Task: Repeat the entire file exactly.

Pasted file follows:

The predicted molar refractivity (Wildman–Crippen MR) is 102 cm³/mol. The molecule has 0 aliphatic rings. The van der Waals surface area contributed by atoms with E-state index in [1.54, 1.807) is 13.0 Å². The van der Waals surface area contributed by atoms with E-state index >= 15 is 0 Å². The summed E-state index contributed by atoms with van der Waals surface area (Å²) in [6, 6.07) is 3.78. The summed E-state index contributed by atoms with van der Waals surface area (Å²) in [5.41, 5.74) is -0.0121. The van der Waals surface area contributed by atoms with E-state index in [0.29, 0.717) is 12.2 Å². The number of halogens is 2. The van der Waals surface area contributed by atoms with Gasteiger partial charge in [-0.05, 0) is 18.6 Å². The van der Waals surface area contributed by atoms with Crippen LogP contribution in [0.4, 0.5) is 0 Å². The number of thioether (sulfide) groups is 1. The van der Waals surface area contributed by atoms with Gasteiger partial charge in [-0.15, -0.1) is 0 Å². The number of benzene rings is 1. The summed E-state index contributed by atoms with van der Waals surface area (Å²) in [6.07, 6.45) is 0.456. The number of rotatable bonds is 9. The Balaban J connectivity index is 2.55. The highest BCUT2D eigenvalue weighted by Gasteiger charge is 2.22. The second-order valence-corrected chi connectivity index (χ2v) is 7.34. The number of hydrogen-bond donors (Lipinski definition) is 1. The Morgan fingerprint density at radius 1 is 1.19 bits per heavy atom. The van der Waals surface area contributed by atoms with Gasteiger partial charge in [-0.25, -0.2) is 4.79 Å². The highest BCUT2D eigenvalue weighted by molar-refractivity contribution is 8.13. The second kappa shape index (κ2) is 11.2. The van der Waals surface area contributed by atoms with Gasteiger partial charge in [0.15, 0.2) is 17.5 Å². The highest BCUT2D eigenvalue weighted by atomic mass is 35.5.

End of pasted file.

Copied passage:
The predicted molar refractivity (Wildman–Crippen MR) is 102 cm³/mol. The molecule has 0 aliphatic rings. The van der Waals surface area contributed by atoms with E-state index in [1.54, 1.807) is 13.0 Å². The van der Waals surface area contributed by atoms with E-state index >= 15 is 0 Å². The summed E-state index contributed by atoms with van der Waals surface area (Å²) in [6, 6.07) is 3.78. The summed E-state index contributed by atoms with van der Waals surface area (Å²) in [5.41, 5.74) is -0.0121. The van der Waals surface area contributed by atoms with E-state index in [0.29, 0.717) is 12.2 Å². The number of halogens is 2. The van der Waals surface area contributed by atoms with Gasteiger partial charge in [-0.05, 0) is 18.6 Å². The van der Waals surface area contributed by atoms with Crippen LogP contribution in [0.4, 0.5) is 0 Å². The number of thioether (sulfide) groups is 1. The van der Waals surface area contributed by atoms with Gasteiger partial charge in [-0.15, -0.1) is 0 Å². The number of benzene rings is 1. The summed E-state index contributed by atoms with van der Waals surface area (Å²) in [6.07, 6.45) is 0.456. The number of rotatable bonds is 9. The Balaban J connectivity index is 2.55. The highest BCUT2D eigenvalue weighted by Gasteiger charge is 2.22. The second-order valence-corrected chi connectivity index (χ2v) is 7.34. The number of hydrogen-bond donors (Lipinski definition) is 1. The Morgan fingerprint density at radius 1 is 1.19 bits per heavy atom. The van der Waals surface area contributed by atoms with Gasteiger partial charge in [-0.25, -0.2) is 4.79 Å². The highest BCUT2D eigenvalue weighted by molar-refractivity contribution is 8.13. The second kappa shape index (κ2) is 11.2. The van der Waals surface area contributed by atoms with Gasteiger partial charge in [0.15, 0.2) is 17.5 Å². The highest BCUT2D eigenvalue weighted by atomic mass is 35.5.